Crossing the border in South AustraliaOver the border we found ourselves in the Strzelecki Desert proper, at the same time being on the property of Cordillo Downs Station.  The size of Cordillo Downs boggles the mind, we drove over 100 Crossing the border in South AustraliaOn our way through the Strzelecki Desertkilometers and were still – as far as we could tell – on the station’s property.  Steeped in history, the station is a huge cattle enterprise these days.  In the past it was one of the largest sheep stations in the country and is still home to Australia’s largest sheep shearing shed.  The shed is no longer used as today the station is exclusively a cattle operation, but it was very interesting to read some of the station’s history inside the old shearing shed.  In the 1800s the shearers would make a journey of four-and-a-half days by bicycle to Cordillo Downs when the sheep needed to be shorn, the station at its peak had over 30000 head of sheep.  The wool, once dried, was transferred to Farina north of the Flinders Ranges by Afghan cameleers where it was taken by rail to the nearest major centre of Port August or further south to Adelaide.  If only they’d waited 150 years for a Toyota LandCruiser!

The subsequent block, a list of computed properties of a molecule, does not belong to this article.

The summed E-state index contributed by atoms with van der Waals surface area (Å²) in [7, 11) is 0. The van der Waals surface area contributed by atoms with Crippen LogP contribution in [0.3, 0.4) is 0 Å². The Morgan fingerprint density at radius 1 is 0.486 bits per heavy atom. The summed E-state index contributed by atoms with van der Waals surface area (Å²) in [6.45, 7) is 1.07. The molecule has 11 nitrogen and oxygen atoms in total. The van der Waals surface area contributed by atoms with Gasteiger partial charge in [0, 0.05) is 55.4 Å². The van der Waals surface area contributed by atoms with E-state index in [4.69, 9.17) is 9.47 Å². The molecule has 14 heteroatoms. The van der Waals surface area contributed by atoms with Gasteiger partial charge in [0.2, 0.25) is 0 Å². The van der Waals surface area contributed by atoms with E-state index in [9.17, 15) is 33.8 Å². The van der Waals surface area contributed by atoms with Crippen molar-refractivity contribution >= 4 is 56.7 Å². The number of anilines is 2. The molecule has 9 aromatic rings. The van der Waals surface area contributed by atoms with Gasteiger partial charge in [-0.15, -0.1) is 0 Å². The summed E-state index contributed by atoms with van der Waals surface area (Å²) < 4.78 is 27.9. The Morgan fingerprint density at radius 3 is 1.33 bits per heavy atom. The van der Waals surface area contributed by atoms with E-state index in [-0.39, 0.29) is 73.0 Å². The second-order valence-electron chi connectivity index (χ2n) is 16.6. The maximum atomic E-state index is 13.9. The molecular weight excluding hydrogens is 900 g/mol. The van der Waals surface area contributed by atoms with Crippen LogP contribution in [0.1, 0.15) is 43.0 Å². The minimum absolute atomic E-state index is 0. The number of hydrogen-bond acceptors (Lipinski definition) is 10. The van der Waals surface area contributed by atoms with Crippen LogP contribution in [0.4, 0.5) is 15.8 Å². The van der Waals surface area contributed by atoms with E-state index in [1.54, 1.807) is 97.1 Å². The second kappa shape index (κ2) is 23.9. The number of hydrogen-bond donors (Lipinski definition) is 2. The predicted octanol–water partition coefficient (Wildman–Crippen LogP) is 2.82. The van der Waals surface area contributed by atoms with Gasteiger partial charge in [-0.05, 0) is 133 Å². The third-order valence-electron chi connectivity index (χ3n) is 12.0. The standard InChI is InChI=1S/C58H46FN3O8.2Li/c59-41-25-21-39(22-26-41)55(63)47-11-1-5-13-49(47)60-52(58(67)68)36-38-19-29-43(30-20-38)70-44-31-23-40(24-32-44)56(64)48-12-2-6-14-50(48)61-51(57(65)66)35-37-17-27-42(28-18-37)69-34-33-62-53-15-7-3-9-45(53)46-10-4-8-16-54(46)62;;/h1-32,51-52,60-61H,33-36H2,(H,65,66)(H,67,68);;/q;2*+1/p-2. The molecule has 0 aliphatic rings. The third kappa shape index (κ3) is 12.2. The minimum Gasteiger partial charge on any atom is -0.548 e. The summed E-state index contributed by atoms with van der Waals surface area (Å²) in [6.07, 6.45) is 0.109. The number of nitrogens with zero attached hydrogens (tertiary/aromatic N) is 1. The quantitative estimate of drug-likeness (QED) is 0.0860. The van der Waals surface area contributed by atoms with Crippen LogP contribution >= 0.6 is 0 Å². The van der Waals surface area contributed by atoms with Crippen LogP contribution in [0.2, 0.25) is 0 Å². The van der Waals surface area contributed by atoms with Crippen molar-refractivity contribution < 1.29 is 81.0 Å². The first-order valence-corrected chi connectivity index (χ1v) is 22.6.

On our way through the Strzelecki DesertA camper not very happy with fellow campers' behaviour!Ruins of Cadelga Homestead on Cordillo Downs Station Ruins of Cadelga Homestead on Cordillo Downs StationBird nests in the ruins of Cadelga Homestead on Cordillo Downs StationRuins of Cadelga Homestead on Cordillo Downs Station Ruins of Cadelga Homestead on Cordillo Downs StationRuins of Cadelga Homestead on Cordillo Downs StationAustralia's largest shearing shed at Cordillo Downs Cordillo Downs Australia's largest shearing shed at Cordillo DownsAustralia's largest shearing shed at Cordillo Downs Lisa in Australia's largest shearing shed at Cordillo DownsAustralia's largest shearing shed at Cordillo DownsAustralia's largest shearing shed at Cordillo Downs 

Strzelecki Desert wildflowersBearded Dragon alongside the road in the Strzelecki DesertIt’s 177 kilometers from Cordillo Downs to Innamincka, the road passes through some beautiful country on its way through the Innamincka Regional Reserve and Innamincka Station.  Big red sand dunes typically associated with the neighboring Simpson Desert filled the horizon on our way through the northern portion of the Innamincka Regional Reserve, a beautiful part of the country.  Lisa had hawk eyes when she spotted this adult Bearded Dragon on the side of the road while at the same time piloting The Tank through the sand.  I’d never seen coloring on a Bearded Dragon like this one, striking yellow eyes and a jet black belly, he was surprisingly content with me taking photos of him as he lay on the sand in the middle of the desert.  Maybe he’d never seen a  human before…